The memory remains…
There are many ways to continue to honor and remember our loved ones. While my mundane profession affords me the freedom to purchase different types of memorials in Patrick’s honor, remembering the one you lost doesn’t have to cost a thing.
When my dad died, I certainly wasn’t in the financial position I am now, but there was no way I was going to allow it to be a routine funeral service. You know the type, people you haven’t seen in years with the solemn looks on their faces standing around never really knowing what to say to you anyway. I was mortified at the thought off all the people telling me what a great guys he was, how he was one of the best of course, and he is now in a better place. PUKE!
He was one of kind, he was a unique character with antics that shaped him into greatness, and he was the best friend a girl could ever have. So how do you prevent his funeral from being like all the rest? Well as always, I took to writing. I created a booklet with my favorite stories and events over the years. I literally stayed up all night the evening he died and wrote it and went to print in less than 24 hours. After all, I couldn’t sleep anyway so might as well put all my energy into something useful.
I remember getting to the funeral parlor early and placing the booklets all over the tables in the room and hallway. My sister looked at me with surprise and asked “what in the world are you doing?” After explaining what it was I created, she still looked at me with concern, and asked “is this appropriate at a funeral?” The simple answer is yes it was! This was my way of celebrating the life of my best friend.
I had done something that most people have never seen at a wake, I told my father’s story in my own words, I actually gave people something to do while they were sitting around, and it sparked conversations in a situation where people usually say the wrong thing anyway. But most of all… it made people smile, it made people laugh, it made people understand the man he really was.
Feel free to get to know my dad… here is the booklet. MyDad
We had Patrick’s funeral out of state and all traveled down to Florida to be with his mother. At the time, Hospice Buffalo was having their annual angel ornament and teddy bear sale. I literally cold called the head of the event division of Hospice Buffalo and stated I needed 200 angles and 25 teddy bears ready to be mailed to Florida in the next three hours. While I believe the gentleman initially thought I was off my rocker, he accommodated my request and I went from Hospice to UPS and shipped all of the angels and bears down to Florida.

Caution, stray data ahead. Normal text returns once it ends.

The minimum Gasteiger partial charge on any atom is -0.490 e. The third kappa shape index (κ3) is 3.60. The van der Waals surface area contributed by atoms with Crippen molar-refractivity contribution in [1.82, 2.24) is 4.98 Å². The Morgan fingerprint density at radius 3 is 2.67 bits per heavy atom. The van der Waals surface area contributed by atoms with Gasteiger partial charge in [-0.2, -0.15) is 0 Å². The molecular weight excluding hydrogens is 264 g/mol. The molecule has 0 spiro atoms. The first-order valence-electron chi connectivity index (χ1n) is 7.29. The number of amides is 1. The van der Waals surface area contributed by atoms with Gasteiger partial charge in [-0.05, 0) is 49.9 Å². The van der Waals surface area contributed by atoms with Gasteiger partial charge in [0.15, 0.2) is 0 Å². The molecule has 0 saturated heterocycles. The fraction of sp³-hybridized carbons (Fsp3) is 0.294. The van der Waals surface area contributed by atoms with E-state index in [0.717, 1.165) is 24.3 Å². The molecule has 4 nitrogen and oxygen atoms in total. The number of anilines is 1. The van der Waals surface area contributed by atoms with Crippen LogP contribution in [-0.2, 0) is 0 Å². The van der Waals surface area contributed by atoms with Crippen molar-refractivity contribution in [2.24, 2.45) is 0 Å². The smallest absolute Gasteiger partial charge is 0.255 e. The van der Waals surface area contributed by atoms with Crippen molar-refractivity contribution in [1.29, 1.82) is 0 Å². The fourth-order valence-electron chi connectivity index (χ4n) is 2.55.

The children in the family no matter how old received a teddy bear and Patrick’s family and I bundled the angels with his Mass card and handed them out at his funeral service. Did I really just give out a ‘party favor’ at a funeral? Yes I did!!! Today, these 200 angels are all over the country hanging on Christmas trees or simply displayed every year in a variety of homes with one single purpose, to honor the person I love the most.
For my Patrick, I have a brick in the Hospice memorial garden; a memorial park bench in City Park, New Orleans along with adopting a horse from the NOLA Police and Justice Foundation in his honor. Every year, I partake in numerous charities and memorial events to remind the world his spirit alive, he is with me everywhere I go, and he will never be forgotten.
Aunt Delores and his mother Joanie have had dedicated Requiem Mass for Patrick, also known as Mass for the dead which is a Mass in the Catholic Church offered for the repose of the soul of a deceased persons, using a particular form of the Roman Missal.
My brother the firefighter purchases us every memorial firefighter t-shirt he can and always sends me one. We have so many; it’s like our everyday uniform. It is irrelevant to us if we know the person or not, these shirts represent the memory of fallen heroes and his brethren, we wear them with pride and honor daily.
Throughout my grief, I have learned a new appreciation for those who died and those left behind. I stop and read or take a moment in silence when I see other memorials, whether it is a plaque, a dedication site, a memorial statue or a charity event or just someone walking by in a t-shirt.
I take a movement to appreciate someone who was loved and also the someone who has been left behind on this earth without them who is in pain and understands exactly how I feel every moment of every day.
How do you memorialize your loved one?